Why Funny Beats The “Big” Idea Every Time: Hamish & Andy

Hamish Blake and Andy Lee, Hamish and Andy, speaking at National Radio Conference 2016

One of the most common mistakes radio shows can make is to focus on coming up with big ideas rather than fun or funny ones, according to the Hit Network’s Hamish Blake.

Huntley Mitchell
Posted by Huntley Mitchell

Talking at Commercial Radio Australia’s National Radio Conference 2016 in Melbourne alongside his radio co-host and partner in crime, Andy Lee, Blake said the pressure on radio shows to come up with big ideas is “a curse”.

“If we have a conversation that starts with ‘what’s a big idea we can do?’, it will be over-thought and nervous, and the chances of it being big and funny will be miniscule, but if a conversation starts with ‘what’s a fun idea we can do?’, and as a by-product it happens to be a large event, then fine,” he said.

“If an idea doesn’t make us laugh, we know there’s zero chance of it really catching fire.”

However, Blake noted there have been times where ideas have made he and Lee laugh a lot but have failed to jump the divide between them and the audience.

“There’s so much luck involved,” he said. “There’s never a guarantee that it will work, but if it’s not funny to us then it’s probably a guarantee that it won’t work.”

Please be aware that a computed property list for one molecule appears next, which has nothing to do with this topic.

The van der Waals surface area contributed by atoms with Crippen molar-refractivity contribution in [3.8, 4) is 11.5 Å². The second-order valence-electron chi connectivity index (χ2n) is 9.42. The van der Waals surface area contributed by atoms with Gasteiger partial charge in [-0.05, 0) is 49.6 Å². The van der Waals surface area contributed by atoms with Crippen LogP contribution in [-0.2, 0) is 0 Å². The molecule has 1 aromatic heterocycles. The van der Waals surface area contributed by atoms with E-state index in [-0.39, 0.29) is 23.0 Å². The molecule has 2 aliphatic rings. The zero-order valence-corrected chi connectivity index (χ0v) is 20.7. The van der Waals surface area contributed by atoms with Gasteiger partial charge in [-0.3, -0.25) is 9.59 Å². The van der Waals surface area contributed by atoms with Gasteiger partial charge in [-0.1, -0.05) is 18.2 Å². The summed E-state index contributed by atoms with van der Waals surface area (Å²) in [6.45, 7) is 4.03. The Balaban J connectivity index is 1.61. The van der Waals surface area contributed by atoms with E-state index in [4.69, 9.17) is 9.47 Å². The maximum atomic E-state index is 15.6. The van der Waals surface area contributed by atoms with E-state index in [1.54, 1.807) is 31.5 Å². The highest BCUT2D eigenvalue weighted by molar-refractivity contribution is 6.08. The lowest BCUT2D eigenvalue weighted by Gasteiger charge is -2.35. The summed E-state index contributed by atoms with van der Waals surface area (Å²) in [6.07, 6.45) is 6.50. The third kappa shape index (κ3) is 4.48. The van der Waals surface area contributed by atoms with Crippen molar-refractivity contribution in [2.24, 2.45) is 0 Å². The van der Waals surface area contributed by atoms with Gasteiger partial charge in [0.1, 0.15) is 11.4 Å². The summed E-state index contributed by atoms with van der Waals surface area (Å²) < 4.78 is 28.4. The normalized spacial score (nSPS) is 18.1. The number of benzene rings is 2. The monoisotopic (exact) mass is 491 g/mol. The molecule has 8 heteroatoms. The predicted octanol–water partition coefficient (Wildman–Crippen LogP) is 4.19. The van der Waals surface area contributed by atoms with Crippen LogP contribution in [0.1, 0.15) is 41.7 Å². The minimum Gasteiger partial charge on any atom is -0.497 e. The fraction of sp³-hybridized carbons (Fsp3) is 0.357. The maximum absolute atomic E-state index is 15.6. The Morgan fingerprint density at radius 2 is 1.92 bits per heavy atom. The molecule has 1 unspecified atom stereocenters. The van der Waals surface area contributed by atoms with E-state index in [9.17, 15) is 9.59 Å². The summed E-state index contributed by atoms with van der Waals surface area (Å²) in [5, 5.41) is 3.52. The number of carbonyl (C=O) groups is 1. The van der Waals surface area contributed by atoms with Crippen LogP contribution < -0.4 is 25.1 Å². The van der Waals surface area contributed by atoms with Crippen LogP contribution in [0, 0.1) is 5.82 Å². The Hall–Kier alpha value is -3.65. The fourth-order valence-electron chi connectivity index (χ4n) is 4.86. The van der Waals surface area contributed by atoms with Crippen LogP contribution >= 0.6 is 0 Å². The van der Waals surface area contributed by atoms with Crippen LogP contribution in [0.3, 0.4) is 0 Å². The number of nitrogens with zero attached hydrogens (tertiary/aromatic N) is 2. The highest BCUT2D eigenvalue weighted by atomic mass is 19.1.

Lee said the pair never put any parameters on any of their show ideas.

“We want to leave them open to be able to grow them as big as possible,” he said.

“We do analyse the show a lot, but never beforehand try and guess where something would go. Of course, there are times where you look at the space and go ‘let’s not end up there’, but more often than not, we like to see where it goes.”

Lee added that the pair never try to “play in the same area again” when it comes to show ideas to avoid them being compared to the success of the originals.

The Hamish & Andy show stars also revealed that they don’t each other what they’re going to say on air.

“We’re so comfortable with each other, so whatever I’m going to say, I want Hamish to hear it for the first time,” Lee explained.

“It was the same with our TV projects – we wanted those genuine, first-time moments. Hamish and I love working in the real moments, and we love surprising each other.”

Blake said a trap that radio hosts can easily fall into is over-preparing, which can result having to fake or re-enact a reaction.

“For us, the number one critical theme that we always try and make sure we hit is that level of authenticity so that we’re all enjoying the moment at the same time our listeners are,” he said.

“I know when I get kicked out of a [planning] meeting for half an hour, it’s a good thing because I’ll be given some sort of present that afternoon. It can be a highly embarrassing situation, but that’s the fun – we know when 4pm rolls around that we’re not trying to re-create something funny that happened in the meeting. We’ve saved the fireworks for the afternoon.”